Longform

Deconstructing Richard

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The most recent breakdown of revenue goes like this: "Fifty-seven percent is earned, chiefly from ticket sales, tuition from our educational programs, and the fees we get for renting the theater," Love says. "Forty-seven percent is contributed to us from public and private resources."

The Dallas Morning News reported last year that about half of the 57 percent earned revenue came from ticket sales, which means the Dallas Theater Center received less than a third of its overall income from the box office. That story goes on to say that, in addition to the budget resurrection Love achieved with her former Atlanta theater, Tony-winner The Alley in Houston proved profitable enough to double its budget at a time when DTC's has remained stagnant.

Love insists that she's too new to make any hard connections between the current deficit and the last five years of Hamburger's leadership. "I know we increased our subscribers by 500 between this season and last. And my understanding is that more people saw A Christmas Carol this year than ever before. But the amount of the deficit has fluctuated from season to season. The important thing to realize is, a significant portion of it has been around since the late '80s."

Stories of audiences increasing and budgets quadrupling are the exception to the current regional theater rule: Companies all over the country have felt the sting of falling attendance and private contributions while city, state, and federal arts funding has plummeted. As president in '96 and '97 of LORT (League of Resident Theaters), Love points out, she helped negotiate union concessions for a third of the members who were under financial stress. The new buzzword in arts funding is "cultural tourism." Arts groups are attempting to convince civic leaders that galleries, museums, and stages are worth subsidizing not because art is good for us, but because they indirectly benefit a city's overall revenues by attracting people who come for the culture and spend money in other places.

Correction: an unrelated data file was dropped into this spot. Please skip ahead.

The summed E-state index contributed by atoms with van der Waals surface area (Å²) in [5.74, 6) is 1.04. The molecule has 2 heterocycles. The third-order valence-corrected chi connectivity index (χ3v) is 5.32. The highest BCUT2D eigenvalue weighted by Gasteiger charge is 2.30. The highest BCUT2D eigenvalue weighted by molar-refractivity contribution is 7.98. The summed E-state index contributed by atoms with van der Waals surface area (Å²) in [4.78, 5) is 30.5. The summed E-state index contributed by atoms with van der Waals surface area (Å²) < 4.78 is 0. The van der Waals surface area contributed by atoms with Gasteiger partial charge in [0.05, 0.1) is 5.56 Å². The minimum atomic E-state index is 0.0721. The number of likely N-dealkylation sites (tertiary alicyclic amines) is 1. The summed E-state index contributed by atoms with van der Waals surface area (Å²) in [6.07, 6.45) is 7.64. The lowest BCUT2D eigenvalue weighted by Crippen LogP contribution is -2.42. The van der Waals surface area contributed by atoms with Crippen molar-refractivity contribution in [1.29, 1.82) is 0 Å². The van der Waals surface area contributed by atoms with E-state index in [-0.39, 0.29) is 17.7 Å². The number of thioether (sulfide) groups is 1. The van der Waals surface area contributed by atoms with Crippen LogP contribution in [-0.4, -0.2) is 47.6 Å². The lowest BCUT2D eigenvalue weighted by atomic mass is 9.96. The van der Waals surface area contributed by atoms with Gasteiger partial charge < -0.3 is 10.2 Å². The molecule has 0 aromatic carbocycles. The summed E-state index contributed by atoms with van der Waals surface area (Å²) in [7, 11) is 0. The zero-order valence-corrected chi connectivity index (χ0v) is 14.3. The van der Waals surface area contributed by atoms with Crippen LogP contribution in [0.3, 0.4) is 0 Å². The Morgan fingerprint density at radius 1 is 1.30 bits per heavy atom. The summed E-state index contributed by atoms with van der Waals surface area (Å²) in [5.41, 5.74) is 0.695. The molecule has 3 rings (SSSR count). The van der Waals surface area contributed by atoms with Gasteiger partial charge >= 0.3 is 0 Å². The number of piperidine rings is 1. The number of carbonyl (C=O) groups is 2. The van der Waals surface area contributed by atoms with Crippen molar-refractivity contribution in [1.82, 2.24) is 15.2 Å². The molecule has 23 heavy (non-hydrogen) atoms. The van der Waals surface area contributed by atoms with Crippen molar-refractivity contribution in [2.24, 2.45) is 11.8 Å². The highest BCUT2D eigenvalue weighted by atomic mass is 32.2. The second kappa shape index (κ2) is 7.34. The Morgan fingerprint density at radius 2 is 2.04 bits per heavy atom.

All this is part of a national struggle; the more pressing local question is, Should the patrons who've enjoyed Richard Hamburger's brave, elaborate, lyrical stagings brace themselves for safer fare? The answer appears to be...maybe.

"The way you cut corners is by staging fewer shows with smaller casts," Love confirms of her own philosophy, which doesn't in and of itself mean less adventurous theater. The '97-'98 Dallas Theater Center season reflects this wisdom. But after five years of a Festival of the Unexpected, which has staged readings, works-in-progress, and some pretty "out there" fare, there will be no sixth one, and the festival's future is uncertain. Hamburger was quoted in The Dallas Morning News as saying the festival wouldn't continue because the private donor who largely funded that event had withdrawn his support. Now he qualifies his statement.

"That was a project of my wife, Melissa [Cooper, DTC artistic associate]," he says. "I had board members come to me and express disappointment, especially because the festival involved so much local talent. But we've done 10 such festivals in 10 years (they created the Little Festival of the Unexpected back in Portland) in addition to full seasons, and we're exhausted. Actually, the main reason is, we've had a child since we moved to Dallas. We'll probably bring the festival back, but reconfigure it for broader, more national appeal."

When asked point-blank whether she was hired to collar Hamburger's artistic ambitions, Love sits back in her seat and offers the first genuine laugh of a tense interview.

"People talk money vs. art, about the evil manager vs. the artist," she says. "But the truth, at least in our case, is more complicated. I think that because of my background I bring a more artistic perspective to my job, of understanding the creative process. In turn, Richard is more money-minded than other artistic directors I've met."

"I was on the search committee that approved Edith's appointment," Hamburger says. "Chemistry between myself and the managing director was a big issue, because nobody wanted a lot of fighting. Edith and I are the same age [48], and we started in theater at the same age [14]. Honestly, this is a professional marriage, a constant give-and-take. I think we respect each other, mainly because we agree on one thing: This is our budget."

If the current artistic director and managing director of Dallas Theater Center have an adversarial relationship, their rapport in front of the journalist is airtight. And last summer Hamburger announced he had signed a contract for five more years at DTC, at roughly the same time as Love's appointment was announced. If Hamburger secretly feels his choices are being compromised for economic concerns, he's agreed to weather four more seasons of it.

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Jimmy Fowler